does your college ministry give spiritual support to smarties?

In two separate conversations with two professors recently, I Peter 3:15 was brought up in the context of how college ministry does (or doesn’t) offer students collegiate-level answers to their faith-questions.

First, the verse:

but in your hearts honor Christ the Lord as holy, always being prepared to make a defense to anyone who asks you for a reason for the hope that is in you; yet do it with gentleness and respect (I Pet. 3:15 ESV)

You may, like me, be more familiar with the translation that commands us to be ready to “give an answer,” but the exact wording here isn’t really the issue. (Though if the ESV reading is best, then it argues my point all the more, as you’ll see.)

In my discussions with those profs, both were concerned that college ministry by and large doesn’t know how to deal with students (or others in the college community) who ask the hard, academic, complex questions about Christianity. In other words, we don’t always offer our students a way to get answers that accord with the questions raised within the very setting in which we serve.

These professors’ concern is a concern worth hearing, especially because it comes from Christians who operate in that same world – and yet are uniquely suited to understanding the kind of answers needed within the university setting.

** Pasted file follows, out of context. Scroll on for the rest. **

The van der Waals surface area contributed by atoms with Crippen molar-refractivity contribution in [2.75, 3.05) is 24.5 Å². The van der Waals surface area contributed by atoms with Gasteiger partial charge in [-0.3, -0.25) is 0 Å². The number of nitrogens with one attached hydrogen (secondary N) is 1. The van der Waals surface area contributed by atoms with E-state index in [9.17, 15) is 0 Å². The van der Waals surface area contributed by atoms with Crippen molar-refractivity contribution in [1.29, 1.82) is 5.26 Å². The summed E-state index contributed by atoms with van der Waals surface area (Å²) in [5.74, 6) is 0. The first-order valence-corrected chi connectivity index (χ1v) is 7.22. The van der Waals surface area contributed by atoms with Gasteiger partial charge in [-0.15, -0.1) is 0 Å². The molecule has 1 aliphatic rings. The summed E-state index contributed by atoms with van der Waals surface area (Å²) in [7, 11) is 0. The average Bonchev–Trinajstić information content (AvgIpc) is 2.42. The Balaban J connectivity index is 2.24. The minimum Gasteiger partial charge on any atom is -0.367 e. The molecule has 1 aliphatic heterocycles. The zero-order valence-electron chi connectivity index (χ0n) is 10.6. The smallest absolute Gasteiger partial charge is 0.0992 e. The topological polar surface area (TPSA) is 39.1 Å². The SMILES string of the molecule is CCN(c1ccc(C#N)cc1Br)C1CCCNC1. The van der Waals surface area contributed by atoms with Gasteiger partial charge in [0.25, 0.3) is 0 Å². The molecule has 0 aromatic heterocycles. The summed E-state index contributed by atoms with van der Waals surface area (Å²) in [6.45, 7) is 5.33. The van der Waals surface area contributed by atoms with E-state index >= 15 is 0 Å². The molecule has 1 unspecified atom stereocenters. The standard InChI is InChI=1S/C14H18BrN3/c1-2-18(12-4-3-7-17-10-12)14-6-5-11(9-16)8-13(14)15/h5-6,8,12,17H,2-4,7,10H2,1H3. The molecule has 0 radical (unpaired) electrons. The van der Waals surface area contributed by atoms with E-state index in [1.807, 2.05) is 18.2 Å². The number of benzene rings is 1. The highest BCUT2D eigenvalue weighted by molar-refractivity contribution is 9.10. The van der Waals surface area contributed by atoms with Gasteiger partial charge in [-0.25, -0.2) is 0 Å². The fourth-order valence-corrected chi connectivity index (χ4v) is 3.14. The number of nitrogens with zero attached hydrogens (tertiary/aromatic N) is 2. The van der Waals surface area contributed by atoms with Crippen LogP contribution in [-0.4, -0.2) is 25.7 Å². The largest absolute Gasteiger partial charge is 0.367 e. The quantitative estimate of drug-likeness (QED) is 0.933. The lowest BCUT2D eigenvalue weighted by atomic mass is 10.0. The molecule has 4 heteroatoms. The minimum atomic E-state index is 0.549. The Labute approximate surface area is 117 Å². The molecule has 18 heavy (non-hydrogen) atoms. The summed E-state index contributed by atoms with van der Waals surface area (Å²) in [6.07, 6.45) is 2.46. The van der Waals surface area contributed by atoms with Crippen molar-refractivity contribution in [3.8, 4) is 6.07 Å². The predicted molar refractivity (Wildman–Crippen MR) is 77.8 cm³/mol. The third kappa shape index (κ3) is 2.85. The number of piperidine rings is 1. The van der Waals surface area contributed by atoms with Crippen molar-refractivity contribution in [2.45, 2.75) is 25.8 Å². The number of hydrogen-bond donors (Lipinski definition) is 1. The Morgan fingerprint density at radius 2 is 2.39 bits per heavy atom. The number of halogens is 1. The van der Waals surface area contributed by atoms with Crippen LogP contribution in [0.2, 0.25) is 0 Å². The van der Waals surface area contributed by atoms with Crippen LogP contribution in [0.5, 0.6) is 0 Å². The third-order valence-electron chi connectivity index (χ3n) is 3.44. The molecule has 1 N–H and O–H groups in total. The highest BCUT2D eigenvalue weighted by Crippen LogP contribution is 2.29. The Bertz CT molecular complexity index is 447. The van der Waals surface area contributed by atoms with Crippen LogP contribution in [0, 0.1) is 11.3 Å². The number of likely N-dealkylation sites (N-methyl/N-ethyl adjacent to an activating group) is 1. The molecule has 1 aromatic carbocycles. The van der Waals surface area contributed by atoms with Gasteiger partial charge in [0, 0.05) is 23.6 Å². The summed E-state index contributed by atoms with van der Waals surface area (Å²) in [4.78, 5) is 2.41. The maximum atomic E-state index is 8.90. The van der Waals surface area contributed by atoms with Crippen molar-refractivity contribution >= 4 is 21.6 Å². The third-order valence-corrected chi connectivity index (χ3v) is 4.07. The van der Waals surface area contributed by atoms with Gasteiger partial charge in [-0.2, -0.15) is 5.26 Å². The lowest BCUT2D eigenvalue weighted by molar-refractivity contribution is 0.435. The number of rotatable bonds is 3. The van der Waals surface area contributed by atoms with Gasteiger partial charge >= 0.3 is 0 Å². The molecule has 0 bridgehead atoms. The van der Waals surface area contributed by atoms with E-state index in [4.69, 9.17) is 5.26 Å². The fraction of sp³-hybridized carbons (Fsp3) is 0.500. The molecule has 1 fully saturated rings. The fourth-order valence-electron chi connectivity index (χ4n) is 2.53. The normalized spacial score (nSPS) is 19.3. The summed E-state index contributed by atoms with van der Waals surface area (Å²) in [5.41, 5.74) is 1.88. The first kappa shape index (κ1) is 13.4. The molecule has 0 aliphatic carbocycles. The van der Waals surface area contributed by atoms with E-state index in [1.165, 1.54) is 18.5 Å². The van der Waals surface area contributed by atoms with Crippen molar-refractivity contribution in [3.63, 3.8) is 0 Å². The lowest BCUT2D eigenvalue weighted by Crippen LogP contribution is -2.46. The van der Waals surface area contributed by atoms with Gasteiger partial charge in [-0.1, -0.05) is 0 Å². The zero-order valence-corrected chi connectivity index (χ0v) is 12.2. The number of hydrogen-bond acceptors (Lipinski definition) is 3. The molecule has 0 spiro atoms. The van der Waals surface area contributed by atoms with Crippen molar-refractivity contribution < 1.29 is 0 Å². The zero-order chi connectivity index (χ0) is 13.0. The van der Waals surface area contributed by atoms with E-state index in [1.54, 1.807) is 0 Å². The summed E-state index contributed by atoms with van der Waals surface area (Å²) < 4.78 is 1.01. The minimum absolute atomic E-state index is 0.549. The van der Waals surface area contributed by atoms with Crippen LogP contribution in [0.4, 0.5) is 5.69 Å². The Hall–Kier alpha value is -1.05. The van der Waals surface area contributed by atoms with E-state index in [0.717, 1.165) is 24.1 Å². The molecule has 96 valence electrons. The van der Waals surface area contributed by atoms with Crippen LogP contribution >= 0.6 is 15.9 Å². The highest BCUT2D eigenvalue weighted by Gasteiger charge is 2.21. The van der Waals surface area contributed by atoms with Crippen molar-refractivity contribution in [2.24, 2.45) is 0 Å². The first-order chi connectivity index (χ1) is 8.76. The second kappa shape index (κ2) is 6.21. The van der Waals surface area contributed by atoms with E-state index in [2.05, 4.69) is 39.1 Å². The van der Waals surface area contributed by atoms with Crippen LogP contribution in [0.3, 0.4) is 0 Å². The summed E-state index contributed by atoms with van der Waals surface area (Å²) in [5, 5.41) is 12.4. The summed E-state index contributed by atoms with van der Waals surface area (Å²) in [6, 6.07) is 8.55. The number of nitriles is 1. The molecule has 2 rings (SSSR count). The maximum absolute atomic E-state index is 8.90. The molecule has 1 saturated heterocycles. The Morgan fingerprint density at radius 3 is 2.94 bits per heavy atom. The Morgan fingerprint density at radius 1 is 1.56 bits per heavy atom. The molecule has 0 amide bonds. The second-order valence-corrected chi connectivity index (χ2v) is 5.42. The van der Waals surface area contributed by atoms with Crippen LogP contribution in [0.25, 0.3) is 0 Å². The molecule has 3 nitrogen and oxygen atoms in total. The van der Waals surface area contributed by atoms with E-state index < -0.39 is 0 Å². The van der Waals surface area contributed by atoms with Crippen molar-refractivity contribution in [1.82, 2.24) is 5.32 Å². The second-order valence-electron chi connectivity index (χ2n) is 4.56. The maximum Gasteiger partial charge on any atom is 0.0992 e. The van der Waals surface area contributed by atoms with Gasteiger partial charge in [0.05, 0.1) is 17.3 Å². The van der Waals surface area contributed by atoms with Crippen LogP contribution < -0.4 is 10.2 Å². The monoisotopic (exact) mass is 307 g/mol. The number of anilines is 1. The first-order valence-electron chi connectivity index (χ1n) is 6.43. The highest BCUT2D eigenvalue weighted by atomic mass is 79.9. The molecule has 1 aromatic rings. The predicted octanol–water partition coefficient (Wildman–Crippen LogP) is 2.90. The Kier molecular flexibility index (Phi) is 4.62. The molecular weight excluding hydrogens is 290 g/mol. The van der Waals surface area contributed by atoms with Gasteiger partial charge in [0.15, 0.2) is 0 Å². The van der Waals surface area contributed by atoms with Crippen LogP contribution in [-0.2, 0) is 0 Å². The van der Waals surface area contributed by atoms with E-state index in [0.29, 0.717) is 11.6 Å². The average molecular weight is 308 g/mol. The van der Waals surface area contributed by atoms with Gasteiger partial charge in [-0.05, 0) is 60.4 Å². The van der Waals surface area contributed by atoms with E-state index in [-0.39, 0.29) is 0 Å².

The author of the recent “Missional Campus Ministry” series at the Jesus Creed blog recently noted the same concern:

The university or college campus is a mission field in many ways – and the pressures on eager undergraduates on their own for the first time are immense. … The broad middle of the student population is a group in need of attention – and I appreciate the hard work that goes into evangelism, relationship, and discipleship in a wide range of active campus ministries.

But we need more than this as well…

We need to be able to ‘meet the university on its own terms: discussion of issues that matter in a way that meets the university’s own ideal standards of engagement, standards of both courteous respect and intellectual rigour.‘” [that last bit quoted from a post by John Stackhouse]

I happen to be somebody who has always been academically strong, and I know the loneliness of not knowing who – if anyone – might be able to help me navigate through the more complex issues that arise in our faith. Had my major or circumstances been even slightly different, it would have been quite easy for despair to set in – or worse. Because for all the greatness of the college ministry experience I had at Texas A&M, spiritual support for “smarties” wasn’t obvious at all.

Those two posts – on Jesus Creed and on John Stackhouse’s blog – go further into this and better into this. So I urge you to take a look.

The answers to this vital concern don’t require all college ministers to be bookworms or to be brilliant. But obeying – and helping our students obey – I Peter 3:15 will probably require a different preparation than if we were serving elsewhere.

All missionaries have to study answers to the questions of their unique tribe, right?

written from some Motel 6 in Eastern Ohio…

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Road Trip 13: Days 38 & 39 recap
recap: finished out my time at the college ministers’ conference, then flew back to Ohio to pick up my car and head eastward! (see all explorations so far)
T-shirts: the Eagle tribe of Emory, and the Hardrockers (!) of South Dakota School of Mines
thursday: on to Pittsburgh (and beyond), including connecting with Coalition for Christian Outreach national office people

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